It’s the latest move from a major player to buy into the Asian demand for k-beauty, following Unilever’s acquisition of Carver Korea at the end of last year, and is a sign that global appetite for the Korean beauty is there.
Stylenanda began as a fashion business and is now spearheaded by its makeup brand 3CE (it makes up 70% of the company’s business), with a turnover of 127 million euros in 2017.
It’s a sign that k-beauty is ready for the international market, both in Asia and more broadly, according to L’Oréal.
"With this acquisition, L'Oréal Korea will substantially reinforce its presence in the accessible make-up market. We are very proud to welcome the Group's first Korean beauty Brand and contribute to bring Korean beauty and style to the rest of the world,” confirms Yann Le Bourdon, president of L’Oréal Korea.
Alexis Perakis-Valat, President of L'Oréal's Consumer Products Division, also emphasised this international focus: "We are thrilled to welcome this cool Korean brand in the L'Oréal family. Stylenanda captures Seoul's vibe, edge and creativity. It is perfectly positioned to nourish the growing appetite for make-up of millennials in Korea, China and beyond."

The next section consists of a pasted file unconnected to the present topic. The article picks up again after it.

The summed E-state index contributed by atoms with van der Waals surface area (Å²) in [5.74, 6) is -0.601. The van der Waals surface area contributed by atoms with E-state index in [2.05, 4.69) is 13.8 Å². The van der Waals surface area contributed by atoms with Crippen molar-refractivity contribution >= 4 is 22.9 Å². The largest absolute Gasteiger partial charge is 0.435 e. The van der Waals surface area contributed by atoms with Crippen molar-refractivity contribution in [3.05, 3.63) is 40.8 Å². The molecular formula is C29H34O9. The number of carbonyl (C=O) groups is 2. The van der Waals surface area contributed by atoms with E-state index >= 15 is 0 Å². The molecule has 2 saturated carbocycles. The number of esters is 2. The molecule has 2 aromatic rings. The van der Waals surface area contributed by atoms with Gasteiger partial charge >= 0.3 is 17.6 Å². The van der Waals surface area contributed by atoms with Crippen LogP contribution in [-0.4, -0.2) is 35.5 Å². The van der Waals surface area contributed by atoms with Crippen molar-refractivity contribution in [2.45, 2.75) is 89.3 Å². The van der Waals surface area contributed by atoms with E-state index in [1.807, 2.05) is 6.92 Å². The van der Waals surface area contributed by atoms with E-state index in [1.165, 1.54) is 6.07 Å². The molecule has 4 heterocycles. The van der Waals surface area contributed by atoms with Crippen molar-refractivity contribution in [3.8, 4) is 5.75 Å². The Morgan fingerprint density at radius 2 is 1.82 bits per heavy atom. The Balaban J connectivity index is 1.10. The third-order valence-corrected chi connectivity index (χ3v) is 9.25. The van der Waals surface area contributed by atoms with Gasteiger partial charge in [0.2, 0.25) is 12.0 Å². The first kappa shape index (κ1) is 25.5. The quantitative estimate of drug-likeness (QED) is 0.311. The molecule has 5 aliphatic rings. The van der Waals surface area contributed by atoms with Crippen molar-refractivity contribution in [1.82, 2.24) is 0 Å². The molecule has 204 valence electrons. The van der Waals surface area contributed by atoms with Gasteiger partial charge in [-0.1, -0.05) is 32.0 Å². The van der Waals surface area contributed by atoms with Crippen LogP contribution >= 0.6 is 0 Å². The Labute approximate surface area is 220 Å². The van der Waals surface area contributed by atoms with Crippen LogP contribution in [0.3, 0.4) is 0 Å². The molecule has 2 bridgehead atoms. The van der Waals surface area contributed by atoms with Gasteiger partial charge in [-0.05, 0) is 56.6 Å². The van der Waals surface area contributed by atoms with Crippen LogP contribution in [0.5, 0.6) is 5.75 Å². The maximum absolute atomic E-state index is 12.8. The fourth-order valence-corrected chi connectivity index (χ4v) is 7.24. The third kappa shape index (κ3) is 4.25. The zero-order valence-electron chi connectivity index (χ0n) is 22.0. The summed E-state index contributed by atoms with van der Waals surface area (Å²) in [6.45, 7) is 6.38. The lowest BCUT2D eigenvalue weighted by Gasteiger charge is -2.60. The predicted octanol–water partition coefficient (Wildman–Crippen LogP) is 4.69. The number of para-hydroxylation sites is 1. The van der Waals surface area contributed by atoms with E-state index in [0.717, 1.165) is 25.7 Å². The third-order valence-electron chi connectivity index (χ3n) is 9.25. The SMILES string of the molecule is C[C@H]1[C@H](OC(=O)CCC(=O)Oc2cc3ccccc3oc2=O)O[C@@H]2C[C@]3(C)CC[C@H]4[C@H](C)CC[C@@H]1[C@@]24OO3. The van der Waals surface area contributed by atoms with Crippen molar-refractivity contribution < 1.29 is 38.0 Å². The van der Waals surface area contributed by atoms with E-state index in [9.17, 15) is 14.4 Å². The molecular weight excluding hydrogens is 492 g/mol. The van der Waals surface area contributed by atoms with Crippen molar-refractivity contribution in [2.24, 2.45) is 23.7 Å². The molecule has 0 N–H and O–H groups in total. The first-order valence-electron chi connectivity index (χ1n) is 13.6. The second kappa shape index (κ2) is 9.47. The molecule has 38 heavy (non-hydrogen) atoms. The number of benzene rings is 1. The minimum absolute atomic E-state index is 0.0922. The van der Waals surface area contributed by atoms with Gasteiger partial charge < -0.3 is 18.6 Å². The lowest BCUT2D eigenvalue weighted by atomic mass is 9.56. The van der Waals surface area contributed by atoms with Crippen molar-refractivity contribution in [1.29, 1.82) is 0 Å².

What is the future of k-beauty?
While this acquisition confirms the trend for k-beauty is still on the rise, where it’s likely to grow is up for discussion.
In a feature published this week on our sister site CosmeticsDesign-Asia, editor Natasha Spencer spoke to Ju Rhyu of Inside the Raum, who revealed the current state of k-beauty and where it’s likely to move from here. Find the full article here.
One key concern Rhyu picked out was, given the rising international presence of the trend, there is a growing lack of clarity on what exactly constitutes a k-beauty product and brand.
“The K-Beauty boom in the US has unfortunately led to a dilution of what defines a K-Beauty brand. You see American brands like Julep that has a Korean American founder play into the K-Beauty trend,” she explains.
“You see retailers like Sephora group Japanese brands like SKII under the K-Beauty section and Western brands like Glam Glow create “Korean-inspired” products.
“Do they qualify as K-Beauty? I say no. Part of the problem is that there is no definition or standard for what makes a K-Beauty brand.”
Find out her recommendations for how to define a k-beauty player, and full insights on the current state of the segment, here.